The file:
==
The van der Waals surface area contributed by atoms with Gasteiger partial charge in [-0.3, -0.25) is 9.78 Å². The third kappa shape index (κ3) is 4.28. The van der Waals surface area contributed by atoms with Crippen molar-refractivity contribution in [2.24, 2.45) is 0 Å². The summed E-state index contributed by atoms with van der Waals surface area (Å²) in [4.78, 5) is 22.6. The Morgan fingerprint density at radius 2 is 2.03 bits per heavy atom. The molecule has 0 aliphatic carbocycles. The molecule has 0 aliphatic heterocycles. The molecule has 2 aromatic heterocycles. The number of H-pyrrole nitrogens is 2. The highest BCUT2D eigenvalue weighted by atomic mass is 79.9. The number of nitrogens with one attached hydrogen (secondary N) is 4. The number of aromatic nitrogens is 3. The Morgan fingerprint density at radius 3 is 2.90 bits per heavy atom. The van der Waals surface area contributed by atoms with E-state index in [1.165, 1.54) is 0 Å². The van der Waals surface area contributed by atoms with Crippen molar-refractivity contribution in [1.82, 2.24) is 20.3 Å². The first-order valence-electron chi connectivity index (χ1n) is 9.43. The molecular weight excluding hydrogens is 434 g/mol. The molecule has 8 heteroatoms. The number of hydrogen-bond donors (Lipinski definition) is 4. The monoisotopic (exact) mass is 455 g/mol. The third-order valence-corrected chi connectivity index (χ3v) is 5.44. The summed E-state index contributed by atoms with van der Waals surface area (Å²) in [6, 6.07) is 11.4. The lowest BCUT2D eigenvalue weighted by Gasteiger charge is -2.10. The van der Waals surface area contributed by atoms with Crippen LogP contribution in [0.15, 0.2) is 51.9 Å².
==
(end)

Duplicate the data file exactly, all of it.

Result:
The van der Waals surface area contributed by atoms with Gasteiger partial charge in [-0.3, -0.25) is 9.78 Å². The third kappa shape index (κ3) is 4.28. The van der Waals surface area contributed by atoms with Crippen molar-refractivity contribution in [2.24, 2.45) is 0 Å². The summed E-state index contributed by atoms with van der Waals surface area (Å²) in [4.78, 5) is 22.6. The Morgan fingerprint density at radius 2 is 2.03 bits per heavy atom. The molecule has 0 aliphatic carbocycles. The molecule has 0 aliphatic heterocycles. The molecule has 2 aromatic heterocycles. The number of H-pyrrole nitrogens is 2. The highest BCUT2D eigenvalue weighted by atomic mass is 79.9. The number of nitrogens with one attached hydrogen (secondary N) is 4. The number of aromatic nitrogens is 3. The Morgan fingerprint density at radius 3 is 2.90 bits per heavy atom. The van der Waals surface area contributed by atoms with E-state index in [1.165, 1.54) is 0 Å². The van der Waals surface area contributed by atoms with Crippen molar-refractivity contribution in [1.82, 2.24) is 20.3 Å². The first-order valence-electron chi connectivity index (χ1n) is 9.43. The molecular weight excluding hydrogens is 434 g/mol. The molecule has 8 heteroatoms. The number of hydrogen-bond donors (Lipinski definition) is 4. The monoisotopic (exact) mass is 455 g/mol. The third-order valence-corrected chi connectivity index (χ3v) is 5.44. The summed E-state index contributed by atoms with van der Waals surface area (Å²) in [6, 6.07) is 11.4. The lowest BCUT2D eigenvalue weighted by Gasteiger charge is -2.10. The van der Waals surface area contributed by atoms with Crippen LogP contribution in [0.15, 0.2) is 51.9 Å².